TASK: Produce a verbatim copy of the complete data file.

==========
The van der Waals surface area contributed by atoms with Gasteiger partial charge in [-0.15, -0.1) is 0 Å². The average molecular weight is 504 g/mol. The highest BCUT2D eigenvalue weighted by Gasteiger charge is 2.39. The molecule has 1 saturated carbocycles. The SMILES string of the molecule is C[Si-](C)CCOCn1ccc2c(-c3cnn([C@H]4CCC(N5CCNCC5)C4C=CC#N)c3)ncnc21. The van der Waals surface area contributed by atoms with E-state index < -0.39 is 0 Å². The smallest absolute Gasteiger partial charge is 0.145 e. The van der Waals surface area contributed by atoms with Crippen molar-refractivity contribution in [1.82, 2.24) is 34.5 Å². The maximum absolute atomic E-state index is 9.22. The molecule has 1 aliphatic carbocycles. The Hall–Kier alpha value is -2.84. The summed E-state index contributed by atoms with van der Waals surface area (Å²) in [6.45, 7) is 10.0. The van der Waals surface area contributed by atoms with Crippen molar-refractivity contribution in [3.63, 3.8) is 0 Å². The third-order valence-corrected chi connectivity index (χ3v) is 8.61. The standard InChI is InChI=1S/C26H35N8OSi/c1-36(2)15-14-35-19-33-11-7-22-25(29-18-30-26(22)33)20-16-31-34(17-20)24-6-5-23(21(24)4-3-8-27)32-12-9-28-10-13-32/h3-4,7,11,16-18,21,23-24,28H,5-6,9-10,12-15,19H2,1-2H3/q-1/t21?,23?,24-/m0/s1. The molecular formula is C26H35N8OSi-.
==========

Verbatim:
The van der Waals surface area contributed by atoms with Gasteiger partial charge in [-0.15, -0.1) is 0 Å². The average molecular weight is 504 g/mol. The highest BCUT2D eigenvalue weighted by Gasteiger charge is 2.39. The molecule has 1 saturated carbocycles. The SMILES string of the molecule is C[Si-](C)CCOCn1ccc2c(-c3cnn([C@H]4CCC(N5CCNCC5)C4C=CC#N)c3)ncnc21. The van der Waals surface area contributed by atoms with E-state index < -0.39 is 0 Å². The smallest absolute Gasteiger partial charge is 0.145 e. The van der Waals surface area contributed by atoms with Crippen molar-refractivity contribution in [1.82, 2.24) is 34.5 Å². The maximum absolute atomic E-state index is 9.22. The molecule has 1 aliphatic carbocycles. The Hall–Kier alpha value is -2.84. The summed E-state index contributed by atoms with van der Waals surface area (Å²) in [6.45, 7) is 10.0. The van der Waals surface area contributed by atoms with Crippen molar-refractivity contribution in [3.63, 3.8) is 0 Å². The third-order valence-corrected chi connectivity index (χ3v) is 8.61. The standard InChI is InChI=1S/C26H35N8OSi/c1-36(2)15-14-35-19-33-11-7-22-25(29-18-30-26(22)33)20-16-31-34(17-20)24-6-5-23(21(24)4-3-8-27)32-12-9-28-10-13-32/h3-4,7,11,16-18,21,23-24,28H,5-6,9-10,12-15,19H2,1-2H3/q-1/t21?,23?,24-/m0/s1. The molecular formula is C26H35N8OSi-.